Letter: Bible study brings connections to victims in Charleston shooting

Last Wednesday, we held our Bible study at our church as usual. Twelve of us in Rochester. White adults all. Before beginning, we marveled that, simultaneously, at the Emanuel AME Church in Charleston, S.C., a regularly scheduled Bible study was being conducted one week after the tragic shootings.

We recited prayers that others had prayed in support of that congregation. We struggled to understand the depth of forgiveness these worshippers were able to find and express.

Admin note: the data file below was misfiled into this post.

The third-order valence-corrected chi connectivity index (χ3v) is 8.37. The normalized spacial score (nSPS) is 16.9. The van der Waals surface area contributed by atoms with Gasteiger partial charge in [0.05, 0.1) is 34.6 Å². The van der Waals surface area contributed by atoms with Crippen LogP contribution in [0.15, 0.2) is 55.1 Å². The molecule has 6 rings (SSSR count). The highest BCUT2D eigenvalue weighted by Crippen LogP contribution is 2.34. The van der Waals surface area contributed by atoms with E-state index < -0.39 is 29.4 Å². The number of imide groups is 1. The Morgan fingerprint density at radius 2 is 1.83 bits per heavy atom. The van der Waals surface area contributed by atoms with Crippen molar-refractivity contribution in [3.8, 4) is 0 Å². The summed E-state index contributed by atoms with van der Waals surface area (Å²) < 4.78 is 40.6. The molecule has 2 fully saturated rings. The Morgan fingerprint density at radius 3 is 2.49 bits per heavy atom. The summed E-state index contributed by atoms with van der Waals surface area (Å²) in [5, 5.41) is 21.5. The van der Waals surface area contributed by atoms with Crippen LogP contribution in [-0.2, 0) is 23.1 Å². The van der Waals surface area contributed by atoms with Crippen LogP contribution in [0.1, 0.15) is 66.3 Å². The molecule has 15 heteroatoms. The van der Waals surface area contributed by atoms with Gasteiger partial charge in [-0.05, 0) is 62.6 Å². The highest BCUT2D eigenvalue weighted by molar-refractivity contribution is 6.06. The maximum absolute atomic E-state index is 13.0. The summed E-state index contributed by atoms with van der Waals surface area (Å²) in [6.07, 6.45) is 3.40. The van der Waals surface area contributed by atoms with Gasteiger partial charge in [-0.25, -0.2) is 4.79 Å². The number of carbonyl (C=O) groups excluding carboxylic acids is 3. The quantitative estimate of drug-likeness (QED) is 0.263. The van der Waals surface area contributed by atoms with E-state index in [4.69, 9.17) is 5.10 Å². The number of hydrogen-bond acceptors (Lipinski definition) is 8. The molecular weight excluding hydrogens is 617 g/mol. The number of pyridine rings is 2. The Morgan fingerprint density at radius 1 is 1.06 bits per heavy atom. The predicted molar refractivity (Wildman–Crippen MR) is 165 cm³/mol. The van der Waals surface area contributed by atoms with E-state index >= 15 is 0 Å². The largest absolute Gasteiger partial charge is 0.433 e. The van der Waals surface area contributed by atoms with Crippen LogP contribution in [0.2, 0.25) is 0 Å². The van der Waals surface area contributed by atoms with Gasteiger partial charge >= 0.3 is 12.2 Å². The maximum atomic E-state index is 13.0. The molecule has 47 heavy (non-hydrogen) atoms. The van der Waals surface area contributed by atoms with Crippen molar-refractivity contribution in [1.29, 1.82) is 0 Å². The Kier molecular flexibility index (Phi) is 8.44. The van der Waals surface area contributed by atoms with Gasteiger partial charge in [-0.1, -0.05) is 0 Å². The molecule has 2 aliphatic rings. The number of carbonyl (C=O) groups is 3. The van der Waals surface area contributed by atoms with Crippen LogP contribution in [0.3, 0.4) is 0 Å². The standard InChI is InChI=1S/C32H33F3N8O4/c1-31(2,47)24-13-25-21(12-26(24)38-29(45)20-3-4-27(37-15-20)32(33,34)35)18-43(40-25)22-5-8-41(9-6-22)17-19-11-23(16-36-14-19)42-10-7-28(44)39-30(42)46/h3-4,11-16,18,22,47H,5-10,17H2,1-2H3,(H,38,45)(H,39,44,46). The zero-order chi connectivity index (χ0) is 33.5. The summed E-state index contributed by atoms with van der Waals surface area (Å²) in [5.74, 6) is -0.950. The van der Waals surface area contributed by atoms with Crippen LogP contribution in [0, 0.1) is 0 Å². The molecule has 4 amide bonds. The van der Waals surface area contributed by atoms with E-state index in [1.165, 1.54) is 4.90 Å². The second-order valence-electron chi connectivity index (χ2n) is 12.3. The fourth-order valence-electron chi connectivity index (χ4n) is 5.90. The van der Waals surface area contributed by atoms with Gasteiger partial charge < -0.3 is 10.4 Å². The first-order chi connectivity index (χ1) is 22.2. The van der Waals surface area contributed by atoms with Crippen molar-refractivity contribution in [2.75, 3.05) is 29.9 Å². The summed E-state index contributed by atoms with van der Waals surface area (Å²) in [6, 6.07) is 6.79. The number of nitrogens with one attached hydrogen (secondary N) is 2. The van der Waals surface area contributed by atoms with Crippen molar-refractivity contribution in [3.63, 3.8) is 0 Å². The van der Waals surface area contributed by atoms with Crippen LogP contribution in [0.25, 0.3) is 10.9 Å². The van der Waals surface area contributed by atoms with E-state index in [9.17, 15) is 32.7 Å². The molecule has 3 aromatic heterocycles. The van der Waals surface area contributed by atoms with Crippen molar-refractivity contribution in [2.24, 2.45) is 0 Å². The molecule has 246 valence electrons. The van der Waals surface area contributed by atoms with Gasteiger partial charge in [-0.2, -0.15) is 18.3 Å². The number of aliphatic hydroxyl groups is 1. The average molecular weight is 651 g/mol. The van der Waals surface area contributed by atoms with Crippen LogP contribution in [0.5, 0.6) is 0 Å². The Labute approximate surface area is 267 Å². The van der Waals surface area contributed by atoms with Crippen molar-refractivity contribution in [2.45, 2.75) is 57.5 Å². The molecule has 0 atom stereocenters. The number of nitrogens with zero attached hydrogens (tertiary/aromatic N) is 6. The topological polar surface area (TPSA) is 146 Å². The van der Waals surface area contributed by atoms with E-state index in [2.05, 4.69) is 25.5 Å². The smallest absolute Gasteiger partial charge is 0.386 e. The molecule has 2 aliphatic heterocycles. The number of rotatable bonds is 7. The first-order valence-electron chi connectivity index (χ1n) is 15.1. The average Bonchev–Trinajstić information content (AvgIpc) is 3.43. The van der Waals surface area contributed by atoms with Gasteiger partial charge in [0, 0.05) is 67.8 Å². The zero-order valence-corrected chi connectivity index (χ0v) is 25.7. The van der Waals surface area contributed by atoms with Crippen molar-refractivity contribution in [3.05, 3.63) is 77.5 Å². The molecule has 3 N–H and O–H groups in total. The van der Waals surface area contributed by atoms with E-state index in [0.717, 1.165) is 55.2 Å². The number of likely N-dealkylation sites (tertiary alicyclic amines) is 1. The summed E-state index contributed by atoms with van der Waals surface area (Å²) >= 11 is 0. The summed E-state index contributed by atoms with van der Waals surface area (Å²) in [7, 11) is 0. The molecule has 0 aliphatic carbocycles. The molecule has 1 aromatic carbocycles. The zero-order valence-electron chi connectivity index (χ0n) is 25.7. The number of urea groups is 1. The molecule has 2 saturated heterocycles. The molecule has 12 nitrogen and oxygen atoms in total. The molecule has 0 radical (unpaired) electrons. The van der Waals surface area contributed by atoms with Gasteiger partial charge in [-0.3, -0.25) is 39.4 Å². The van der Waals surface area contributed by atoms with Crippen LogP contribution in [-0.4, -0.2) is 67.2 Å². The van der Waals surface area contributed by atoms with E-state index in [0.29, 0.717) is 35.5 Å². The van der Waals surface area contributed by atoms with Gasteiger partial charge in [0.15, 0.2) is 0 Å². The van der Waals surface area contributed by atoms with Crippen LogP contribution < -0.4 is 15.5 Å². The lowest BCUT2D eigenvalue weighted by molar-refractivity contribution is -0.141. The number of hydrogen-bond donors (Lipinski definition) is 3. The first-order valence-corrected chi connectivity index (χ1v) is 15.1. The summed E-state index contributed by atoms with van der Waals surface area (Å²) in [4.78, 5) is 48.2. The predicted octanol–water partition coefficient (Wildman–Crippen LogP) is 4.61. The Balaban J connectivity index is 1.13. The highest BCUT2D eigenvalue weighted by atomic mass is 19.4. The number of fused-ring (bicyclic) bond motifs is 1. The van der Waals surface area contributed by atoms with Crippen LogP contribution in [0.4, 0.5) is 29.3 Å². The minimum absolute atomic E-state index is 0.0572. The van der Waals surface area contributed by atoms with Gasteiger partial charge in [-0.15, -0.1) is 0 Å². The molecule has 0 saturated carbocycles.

Our lesson for the evening, Matthew 5, concerned the sin of murder and hatred. In light of those difficult passages, we contemplated our brethren in Charleston.

Some of the thoughts expressed:

• "I hope we could summon up the same ability to forgive that Nadine Collier and Alana Simmons exhibited for the man accused of killing their loved ones."


• "It reminded me of a terrorist suicide bomber without the suicide."

• "I subscribe to the Southern Poverty Law Journal, and they report over 750 active hate groups in the U.S. There's a lot of hate out there."

• "Let's pray that the message of forgiveness is stronger than the message of evil."

And so began the evening's life lesson.

Al Depman


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